Addressing party members Sir Keir Starmer didn't rule out a public vote on Britain's Brexit deal and said "remaining" in the European Union is still an option, pledging the party would vote against Prime Minister Theresa May's deal.
"If it doesn't meet our tests we will vote against her deal," Sir Keir Starmer said.
— Liam Holly (@LiamHollyHP) September 25, 2018
— Victorian Dad (@VictorianDad) September 25, 2018
Keir Starmer, Labour's shadow Brexit secretary carried out a series of media interviews ahead of his speech on Tuesday 25 September in which he refused to rule out Labour backing extending article 50 ahead of the conference vote. When asked by TalkRadio if he could guarantee that the UK would leave the EU on 20 March 2019 he said:
"It depends because we don't know when we're going to get a deal…I don't think at this stage anybody is talking about extending article 50 but if it has to be extended quite frankly it will be because of the collapsing failure of the discussions and the negotiations."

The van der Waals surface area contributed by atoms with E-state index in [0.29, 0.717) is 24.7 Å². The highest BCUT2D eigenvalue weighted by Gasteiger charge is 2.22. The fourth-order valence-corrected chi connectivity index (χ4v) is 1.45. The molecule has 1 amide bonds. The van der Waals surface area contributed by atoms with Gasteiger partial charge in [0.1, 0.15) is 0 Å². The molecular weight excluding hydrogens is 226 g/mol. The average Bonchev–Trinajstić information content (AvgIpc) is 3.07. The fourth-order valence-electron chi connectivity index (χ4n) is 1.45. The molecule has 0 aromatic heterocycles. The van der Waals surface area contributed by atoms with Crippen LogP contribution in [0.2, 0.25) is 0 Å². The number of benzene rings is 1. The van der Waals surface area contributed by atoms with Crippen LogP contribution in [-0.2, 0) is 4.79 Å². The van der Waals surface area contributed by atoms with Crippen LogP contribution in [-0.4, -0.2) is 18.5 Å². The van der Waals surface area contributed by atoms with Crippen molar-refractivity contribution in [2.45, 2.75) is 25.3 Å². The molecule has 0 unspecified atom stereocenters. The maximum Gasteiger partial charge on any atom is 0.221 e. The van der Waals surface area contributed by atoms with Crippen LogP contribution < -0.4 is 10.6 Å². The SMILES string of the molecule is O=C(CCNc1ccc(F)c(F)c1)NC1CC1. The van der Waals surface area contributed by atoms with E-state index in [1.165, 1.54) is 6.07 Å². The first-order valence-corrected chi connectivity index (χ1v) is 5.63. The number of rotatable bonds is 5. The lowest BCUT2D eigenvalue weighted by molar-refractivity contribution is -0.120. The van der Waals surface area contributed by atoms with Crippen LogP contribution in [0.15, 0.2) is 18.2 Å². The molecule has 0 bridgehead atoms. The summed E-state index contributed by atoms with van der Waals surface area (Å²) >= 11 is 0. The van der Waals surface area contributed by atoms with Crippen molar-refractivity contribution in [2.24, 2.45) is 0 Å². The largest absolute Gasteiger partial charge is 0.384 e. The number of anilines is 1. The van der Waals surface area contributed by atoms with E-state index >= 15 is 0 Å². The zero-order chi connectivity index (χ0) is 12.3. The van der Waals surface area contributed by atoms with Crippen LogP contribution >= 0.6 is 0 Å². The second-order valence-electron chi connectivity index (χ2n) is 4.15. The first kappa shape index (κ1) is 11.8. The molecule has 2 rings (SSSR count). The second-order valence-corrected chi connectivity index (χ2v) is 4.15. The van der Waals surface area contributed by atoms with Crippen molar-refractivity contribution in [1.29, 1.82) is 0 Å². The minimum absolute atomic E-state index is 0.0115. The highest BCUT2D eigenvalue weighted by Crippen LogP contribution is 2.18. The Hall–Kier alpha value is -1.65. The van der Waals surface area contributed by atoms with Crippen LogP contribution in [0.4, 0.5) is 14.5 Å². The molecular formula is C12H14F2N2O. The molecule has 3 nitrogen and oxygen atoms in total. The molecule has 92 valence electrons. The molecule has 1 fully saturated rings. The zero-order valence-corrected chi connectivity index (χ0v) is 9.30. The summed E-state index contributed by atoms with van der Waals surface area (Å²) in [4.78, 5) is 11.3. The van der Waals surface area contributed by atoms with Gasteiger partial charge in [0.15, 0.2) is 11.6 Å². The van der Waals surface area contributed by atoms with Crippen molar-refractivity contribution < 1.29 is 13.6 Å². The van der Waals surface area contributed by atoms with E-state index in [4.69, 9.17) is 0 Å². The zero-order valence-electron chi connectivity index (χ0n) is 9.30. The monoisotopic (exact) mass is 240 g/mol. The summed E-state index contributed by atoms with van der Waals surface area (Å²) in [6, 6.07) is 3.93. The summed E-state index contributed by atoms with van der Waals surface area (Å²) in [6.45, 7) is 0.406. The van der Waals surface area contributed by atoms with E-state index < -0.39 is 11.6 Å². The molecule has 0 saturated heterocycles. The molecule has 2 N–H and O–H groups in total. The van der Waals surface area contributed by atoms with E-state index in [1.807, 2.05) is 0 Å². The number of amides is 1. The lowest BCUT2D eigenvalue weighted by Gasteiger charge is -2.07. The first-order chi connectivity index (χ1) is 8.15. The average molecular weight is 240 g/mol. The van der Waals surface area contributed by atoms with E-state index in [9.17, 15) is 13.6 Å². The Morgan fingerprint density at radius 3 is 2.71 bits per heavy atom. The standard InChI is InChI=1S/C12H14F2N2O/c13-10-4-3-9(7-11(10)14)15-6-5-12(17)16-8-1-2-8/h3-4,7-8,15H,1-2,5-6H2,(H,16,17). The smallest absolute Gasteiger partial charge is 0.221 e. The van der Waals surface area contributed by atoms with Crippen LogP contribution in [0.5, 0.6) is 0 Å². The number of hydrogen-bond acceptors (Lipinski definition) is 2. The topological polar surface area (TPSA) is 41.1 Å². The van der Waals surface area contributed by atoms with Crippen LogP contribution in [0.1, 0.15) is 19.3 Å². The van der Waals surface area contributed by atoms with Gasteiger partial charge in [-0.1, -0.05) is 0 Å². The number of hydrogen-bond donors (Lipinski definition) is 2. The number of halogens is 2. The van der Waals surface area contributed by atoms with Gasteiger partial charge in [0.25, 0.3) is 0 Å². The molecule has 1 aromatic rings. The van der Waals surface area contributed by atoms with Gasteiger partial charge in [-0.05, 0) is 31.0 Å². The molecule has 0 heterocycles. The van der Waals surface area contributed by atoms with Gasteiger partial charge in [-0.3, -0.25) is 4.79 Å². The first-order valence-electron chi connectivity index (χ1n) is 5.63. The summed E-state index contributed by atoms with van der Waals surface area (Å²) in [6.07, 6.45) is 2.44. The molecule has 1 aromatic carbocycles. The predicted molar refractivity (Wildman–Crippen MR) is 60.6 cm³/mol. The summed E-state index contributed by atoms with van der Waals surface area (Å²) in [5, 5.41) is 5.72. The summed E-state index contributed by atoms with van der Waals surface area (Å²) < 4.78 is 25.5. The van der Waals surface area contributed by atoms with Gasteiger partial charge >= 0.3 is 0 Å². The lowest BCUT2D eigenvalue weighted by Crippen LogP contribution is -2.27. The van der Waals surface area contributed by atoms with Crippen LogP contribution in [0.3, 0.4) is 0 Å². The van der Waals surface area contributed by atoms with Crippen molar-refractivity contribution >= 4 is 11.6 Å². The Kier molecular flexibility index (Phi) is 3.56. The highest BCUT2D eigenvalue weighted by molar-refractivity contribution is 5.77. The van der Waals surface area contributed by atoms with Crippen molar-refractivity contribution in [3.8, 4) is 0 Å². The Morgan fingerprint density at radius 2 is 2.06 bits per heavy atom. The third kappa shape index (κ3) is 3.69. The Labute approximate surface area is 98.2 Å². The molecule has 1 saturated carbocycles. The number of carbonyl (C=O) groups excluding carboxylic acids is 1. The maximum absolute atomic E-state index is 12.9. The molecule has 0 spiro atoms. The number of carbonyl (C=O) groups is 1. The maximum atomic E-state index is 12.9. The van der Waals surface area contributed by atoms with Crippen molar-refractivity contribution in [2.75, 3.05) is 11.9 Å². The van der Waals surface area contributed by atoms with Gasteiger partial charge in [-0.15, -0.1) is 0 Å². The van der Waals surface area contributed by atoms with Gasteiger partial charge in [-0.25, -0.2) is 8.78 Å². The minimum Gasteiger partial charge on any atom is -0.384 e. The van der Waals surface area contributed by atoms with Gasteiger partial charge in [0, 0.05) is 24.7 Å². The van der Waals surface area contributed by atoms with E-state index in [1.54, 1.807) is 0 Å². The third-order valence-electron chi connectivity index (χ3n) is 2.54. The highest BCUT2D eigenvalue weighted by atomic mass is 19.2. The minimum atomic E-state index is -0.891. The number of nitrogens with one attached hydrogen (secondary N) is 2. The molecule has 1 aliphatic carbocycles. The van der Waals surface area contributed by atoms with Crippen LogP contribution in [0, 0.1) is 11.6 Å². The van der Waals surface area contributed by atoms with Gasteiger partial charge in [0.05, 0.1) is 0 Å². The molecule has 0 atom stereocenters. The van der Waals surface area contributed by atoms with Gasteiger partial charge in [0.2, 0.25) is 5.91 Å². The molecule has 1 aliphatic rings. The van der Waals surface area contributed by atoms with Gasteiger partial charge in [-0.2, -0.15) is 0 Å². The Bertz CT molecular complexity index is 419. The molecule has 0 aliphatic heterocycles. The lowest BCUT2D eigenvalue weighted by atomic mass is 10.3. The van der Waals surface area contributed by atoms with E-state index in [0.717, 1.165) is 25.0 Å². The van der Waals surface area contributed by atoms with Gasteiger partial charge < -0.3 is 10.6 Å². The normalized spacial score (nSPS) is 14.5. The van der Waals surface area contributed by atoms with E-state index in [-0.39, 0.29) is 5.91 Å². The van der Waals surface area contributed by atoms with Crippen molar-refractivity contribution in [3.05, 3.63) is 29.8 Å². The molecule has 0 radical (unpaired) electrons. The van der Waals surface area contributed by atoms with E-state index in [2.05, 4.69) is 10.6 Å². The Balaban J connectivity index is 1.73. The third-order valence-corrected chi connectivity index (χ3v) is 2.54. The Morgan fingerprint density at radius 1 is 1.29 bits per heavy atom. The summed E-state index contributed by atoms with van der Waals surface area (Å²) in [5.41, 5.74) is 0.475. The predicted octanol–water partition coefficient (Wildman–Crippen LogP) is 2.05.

Responding to Keir Starmer's pre-conference interviews, Conservative chair Brandon Lewis released a statement:
"In the space of one morning, he has refused to rule out delaying Brexit, refused to confirm Labour would end freedom of movement, and opened a door to staying in the EU with a second referendum. Labour's promises on Brexit aren't worth the paper they're written on."
More than 100 Brexit motions have been proposed for debate which had to be condensed into one motion to put to a vote at conference.
— Stuart (@staurt1) September 25, 2018
The agreed words include: "If we cannot get a general election Labour must support all options remaining on the table, including campaigning for a public vote."
The motion also includes, "conference believes we need a relationship with the EU that guarantees full participation in the single market."
— Andrew Lewin (@Alewin7) September 25, 2018
The UK is due to leave the European Union on March 29, 2019 but if a referendum is to take place, Parliament has to agree to it first.
During his Labour party speech, Keir Starmer said he wanted a general election to "sweep away" the current UK government.
"If your party wants to tear itself apart, that's fine but you're not taking our country with you," he told delegates.
— Another Europe (@Another_Europe) September 25, 2018